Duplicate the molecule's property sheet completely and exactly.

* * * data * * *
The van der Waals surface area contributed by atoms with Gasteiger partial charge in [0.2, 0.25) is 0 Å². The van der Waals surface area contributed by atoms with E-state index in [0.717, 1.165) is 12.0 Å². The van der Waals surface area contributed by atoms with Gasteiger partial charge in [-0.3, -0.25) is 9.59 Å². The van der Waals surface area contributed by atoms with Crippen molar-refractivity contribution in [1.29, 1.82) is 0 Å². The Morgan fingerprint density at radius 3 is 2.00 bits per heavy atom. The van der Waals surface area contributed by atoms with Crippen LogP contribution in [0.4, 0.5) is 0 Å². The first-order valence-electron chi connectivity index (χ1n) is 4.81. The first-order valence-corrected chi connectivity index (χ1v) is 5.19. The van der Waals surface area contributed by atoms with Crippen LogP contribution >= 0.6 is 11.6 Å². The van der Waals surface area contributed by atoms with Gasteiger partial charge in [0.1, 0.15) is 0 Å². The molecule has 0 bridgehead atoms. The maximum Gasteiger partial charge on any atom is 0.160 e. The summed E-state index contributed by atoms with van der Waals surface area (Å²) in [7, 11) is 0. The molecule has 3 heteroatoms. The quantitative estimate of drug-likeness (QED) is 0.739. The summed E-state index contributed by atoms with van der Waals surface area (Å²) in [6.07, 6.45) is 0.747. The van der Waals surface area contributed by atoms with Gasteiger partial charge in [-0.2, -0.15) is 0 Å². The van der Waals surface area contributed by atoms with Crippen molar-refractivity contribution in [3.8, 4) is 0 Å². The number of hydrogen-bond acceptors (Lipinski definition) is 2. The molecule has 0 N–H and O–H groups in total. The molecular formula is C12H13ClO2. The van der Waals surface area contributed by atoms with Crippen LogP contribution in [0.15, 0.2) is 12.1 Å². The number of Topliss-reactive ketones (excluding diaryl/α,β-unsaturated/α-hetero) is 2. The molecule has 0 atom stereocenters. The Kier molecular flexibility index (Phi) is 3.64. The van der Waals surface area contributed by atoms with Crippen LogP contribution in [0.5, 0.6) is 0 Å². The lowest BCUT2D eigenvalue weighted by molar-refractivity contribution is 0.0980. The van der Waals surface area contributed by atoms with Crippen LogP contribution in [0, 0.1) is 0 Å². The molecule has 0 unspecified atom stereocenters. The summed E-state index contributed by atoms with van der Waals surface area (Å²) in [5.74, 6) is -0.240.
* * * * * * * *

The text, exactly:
The van der Waals surface area contributed by atoms with Gasteiger partial charge in [0.2, 0.25) is 0 Å². The van der Waals surface area contributed by atoms with E-state index in [0.717, 1.165) is 12.0 Å². The van der Waals surface area contributed by atoms with Gasteiger partial charge in [-0.3, -0.25) is 9.59 Å². The van der Waals surface area contributed by atoms with Crippen molar-refractivity contribution in [1.29, 1.82) is 0 Å². The Morgan fingerprint density at radius 3 is 2.00 bits per heavy atom. The van der Waals surface area contributed by atoms with Crippen LogP contribution in [0.4, 0.5) is 0 Å². The first-order valence-electron chi connectivity index (χ1n) is 4.81. The first-order valence-corrected chi connectivity index (χ1v) is 5.19. The van der Waals surface area contributed by atoms with Crippen LogP contribution >= 0.6 is 11.6 Å². The van der Waals surface area contributed by atoms with Gasteiger partial charge in [0.1, 0.15) is 0 Å². The molecule has 0 bridgehead atoms. The maximum Gasteiger partial charge on any atom is 0.160 e. The summed E-state index contributed by atoms with van der Waals surface area (Å²) in [7, 11) is 0. The molecule has 3 heteroatoms. The quantitative estimate of drug-likeness (QED) is 0.739. The summed E-state index contributed by atoms with van der Waals surface area (Å²) in [6.07, 6.45) is 0.747. The van der Waals surface area contributed by atoms with Gasteiger partial charge in [-0.2, -0.15) is 0 Å². The van der Waals surface area contributed by atoms with Crippen molar-refractivity contribution in [3.8, 4) is 0 Å². The number of hydrogen-bond acceptors (Lipinski definition) is 2. The molecule has 0 N–H and O–H groups in total. The molecular formula is C12H13ClO2. The van der Waals surface area contributed by atoms with Crippen LogP contribution in [0.15, 0.2) is 12.1 Å². The number of Topliss-reactive ketones (excluding diaryl/α,β-unsaturated/α-hetero) is 2. The molecule has 0 atom stereocenters. The Kier molecular flexibility index (Phi) is 3.64. The van der Waals surface area contributed by atoms with Crippen LogP contribution in [0.5, 0.6) is 0 Å². The lowest BCUT2D eigenvalue weighted by molar-refractivity contribution is 0.0980. The van der Waals surface area contributed by atoms with Crippen LogP contribution in [0, 0.1) is 0 Å². The molecule has 0 unspecified atom stereocenters. The summed E-state index contributed by atoms with van der Waals surface area (Å²) in [5.74, 6) is -0.240.